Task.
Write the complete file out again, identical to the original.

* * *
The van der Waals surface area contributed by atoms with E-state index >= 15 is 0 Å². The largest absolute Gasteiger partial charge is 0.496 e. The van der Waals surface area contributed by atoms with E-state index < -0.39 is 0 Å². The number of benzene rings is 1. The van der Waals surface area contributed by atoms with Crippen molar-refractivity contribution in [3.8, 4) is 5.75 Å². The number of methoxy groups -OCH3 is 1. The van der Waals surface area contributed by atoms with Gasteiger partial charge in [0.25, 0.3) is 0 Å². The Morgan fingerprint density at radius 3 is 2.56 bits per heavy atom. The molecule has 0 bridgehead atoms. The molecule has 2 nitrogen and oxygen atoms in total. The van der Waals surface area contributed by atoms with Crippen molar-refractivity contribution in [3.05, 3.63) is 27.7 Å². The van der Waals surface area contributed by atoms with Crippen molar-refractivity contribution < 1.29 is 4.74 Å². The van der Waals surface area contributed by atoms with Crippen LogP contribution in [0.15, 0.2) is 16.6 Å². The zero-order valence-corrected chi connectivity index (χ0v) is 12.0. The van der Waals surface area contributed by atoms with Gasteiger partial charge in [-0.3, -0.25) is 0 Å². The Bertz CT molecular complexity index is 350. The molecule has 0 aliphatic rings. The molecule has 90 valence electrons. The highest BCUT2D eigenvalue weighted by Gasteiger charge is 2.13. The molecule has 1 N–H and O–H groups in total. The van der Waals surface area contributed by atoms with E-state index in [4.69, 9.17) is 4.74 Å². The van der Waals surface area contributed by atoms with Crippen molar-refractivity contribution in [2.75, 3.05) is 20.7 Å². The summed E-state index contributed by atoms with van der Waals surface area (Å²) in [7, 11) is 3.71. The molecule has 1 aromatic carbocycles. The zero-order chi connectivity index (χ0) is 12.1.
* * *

The van der Waals surface area contributed by atoms with E-state index >= 15 is 0 Å². The largest absolute Gasteiger partial charge is 0.496 e. The van der Waals surface area contributed by atoms with E-state index < -0.39 is 0 Å². The number of benzene rings is 1. The van der Waals surface area contributed by atoms with Crippen molar-refractivity contribution in [3.8, 4) is 5.75 Å². The number of methoxy groups -OCH3 is 1. The van der Waals surface area contributed by atoms with Gasteiger partial charge in [0.25, 0.3) is 0 Å². The Morgan fingerprint density at radius 3 is 2.56 bits per heavy atom. The molecule has 0 bridgehead atoms. The molecule has 2 nitrogen and oxygen atoms in total. The van der Waals surface area contributed by atoms with Crippen molar-refractivity contribution in [3.05, 3.63) is 27.7 Å². The van der Waals surface area contributed by atoms with Crippen molar-refractivity contribution < 1.29 is 4.74 Å². The van der Waals surface area contributed by atoms with Crippen LogP contribution in [0.15, 0.2) is 16.6 Å². The zero-order valence-corrected chi connectivity index (χ0v) is 12.0. The van der Waals surface area contributed by atoms with Gasteiger partial charge in [-0.3, -0.25) is 0 Å². The Bertz CT molecular complexity index is 350. The molecule has 0 aliphatic rings. The molecule has 90 valence electrons. The highest BCUT2D eigenvalue weighted by Gasteiger charge is 2.13. The molecule has 1 N–H and O–H groups in total. The van der Waals surface area contributed by atoms with E-state index in [4.69, 9.17) is 4.74 Å². The van der Waals surface area contributed by atoms with Crippen molar-refractivity contribution in [2.75, 3.05) is 20.7 Å². The summed E-state index contributed by atoms with van der Waals surface area (Å²) in [7, 11) is 3.71. The molecule has 1 aromatic carbocycles. The zero-order chi connectivity index (χ0) is 12.1.